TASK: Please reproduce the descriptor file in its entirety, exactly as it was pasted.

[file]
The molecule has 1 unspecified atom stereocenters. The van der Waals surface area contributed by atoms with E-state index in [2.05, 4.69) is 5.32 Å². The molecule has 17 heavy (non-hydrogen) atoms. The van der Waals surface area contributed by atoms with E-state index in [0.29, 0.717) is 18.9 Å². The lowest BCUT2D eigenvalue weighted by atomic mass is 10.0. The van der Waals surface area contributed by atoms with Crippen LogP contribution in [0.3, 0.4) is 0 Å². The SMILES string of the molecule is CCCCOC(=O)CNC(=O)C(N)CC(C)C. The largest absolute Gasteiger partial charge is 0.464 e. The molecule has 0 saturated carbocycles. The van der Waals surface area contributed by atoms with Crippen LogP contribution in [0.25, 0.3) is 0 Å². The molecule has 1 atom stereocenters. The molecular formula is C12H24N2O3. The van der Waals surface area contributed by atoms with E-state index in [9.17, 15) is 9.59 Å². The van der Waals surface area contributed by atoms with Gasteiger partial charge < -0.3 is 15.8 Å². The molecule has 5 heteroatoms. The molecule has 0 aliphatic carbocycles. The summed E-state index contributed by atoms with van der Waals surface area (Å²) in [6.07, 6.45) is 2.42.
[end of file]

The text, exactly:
The molecule has 1 unspecified atom stereocenters. The van der Waals surface area contributed by atoms with E-state index in [2.05, 4.69) is 5.32 Å². The molecule has 17 heavy (non-hydrogen) atoms. The van der Waals surface area contributed by atoms with E-state index in [0.29, 0.717) is 18.9 Å². The lowest BCUT2D eigenvalue weighted by atomic mass is 10.0. The van der Waals surface area contributed by atoms with Crippen LogP contribution in [0.3, 0.4) is 0 Å². The SMILES string of the molecule is CCCCOC(=O)CNC(=O)C(N)CC(C)C. The largest absolute Gasteiger partial charge is 0.464 e. The molecule has 0 saturated carbocycles. The van der Waals surface area contributed by atoms with Crippen LogP contribution in [0.25, 0.3) is 0 Å². The molecule has 1 atom stereocenters. The molecular formula is C12H24N2O3. The van der Waals surface area contributed by atoms with E-state index in [9.17, 15) is 9.59 Å². The van der Waals surface area contributed by atoms with Gasteiger partial charge < -0.3 is 15.8 Å². The molecule has 5 heteroatoms. The molecule has 0 aliphatic carbocycles. The summed E-state index contributed by atoms with van der Waals surface area (Å²) in [6.07, 6.45) is 2.42.